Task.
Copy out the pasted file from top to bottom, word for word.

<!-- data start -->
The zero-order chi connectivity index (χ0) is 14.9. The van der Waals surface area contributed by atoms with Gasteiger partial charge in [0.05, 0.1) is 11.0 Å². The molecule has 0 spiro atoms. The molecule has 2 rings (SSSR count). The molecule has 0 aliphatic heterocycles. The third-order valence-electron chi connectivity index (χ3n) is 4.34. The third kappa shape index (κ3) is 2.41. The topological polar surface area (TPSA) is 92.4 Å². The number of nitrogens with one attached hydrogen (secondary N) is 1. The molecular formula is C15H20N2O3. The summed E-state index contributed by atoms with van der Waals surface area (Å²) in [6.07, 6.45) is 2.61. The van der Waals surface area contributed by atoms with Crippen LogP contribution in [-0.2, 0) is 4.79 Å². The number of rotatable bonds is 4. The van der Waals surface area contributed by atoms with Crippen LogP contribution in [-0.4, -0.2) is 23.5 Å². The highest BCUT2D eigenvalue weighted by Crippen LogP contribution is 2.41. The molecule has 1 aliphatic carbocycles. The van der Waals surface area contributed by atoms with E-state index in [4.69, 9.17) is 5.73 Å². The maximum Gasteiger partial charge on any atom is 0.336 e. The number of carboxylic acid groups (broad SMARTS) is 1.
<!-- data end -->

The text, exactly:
The zero-order chi connectivity index (χ0) is 14.9. The van der Waals surface area contributed by atoms with Gasteiger partial charge in [0.05, 0.1) is 11.0 Å². The molecule has 0 spiro atoms. The molecule has 2 rings (SSSR count). The molecule has 0 aliphatic heterocycles. The third-order valence-electron chi connectivity index (χ3n) is 4.34. The third kappa shape index (κ3) is 2.41. The topological polar surface area (TPSA) is 92.4 Å². The number of nitrogens with one attached hydrogen (secondary N) is 1. The molecular formula is C15H20N2O3. The summed E-state index contributed by atoms with van der Waals surface area (Å²) in [6.07, 6.45) is 2.61. The van der Waals surface area contributed by atoms with Crippen LogP contribution in [-0.2, 0) is 4.79 Å². The number of rotatable bonds is 4. The van der Waals surface area contributed by atoms with Crippen LogP contribution in [-0.4, -0.2) is 23.5 Å². The highest BCUT2D eigenvalue weighted by Crippen LogP contribution is 2.41. The molecule has 1 aliphatic carbocycles. The van der Waals surface area contributed by atoms with E-state index in [4.69, 9.17) is 5.73 Å². The maximum Gasteiger partial charge on any atom is 0.336 e. The number of carboxylic acid groups (broad SMARTS) is 1.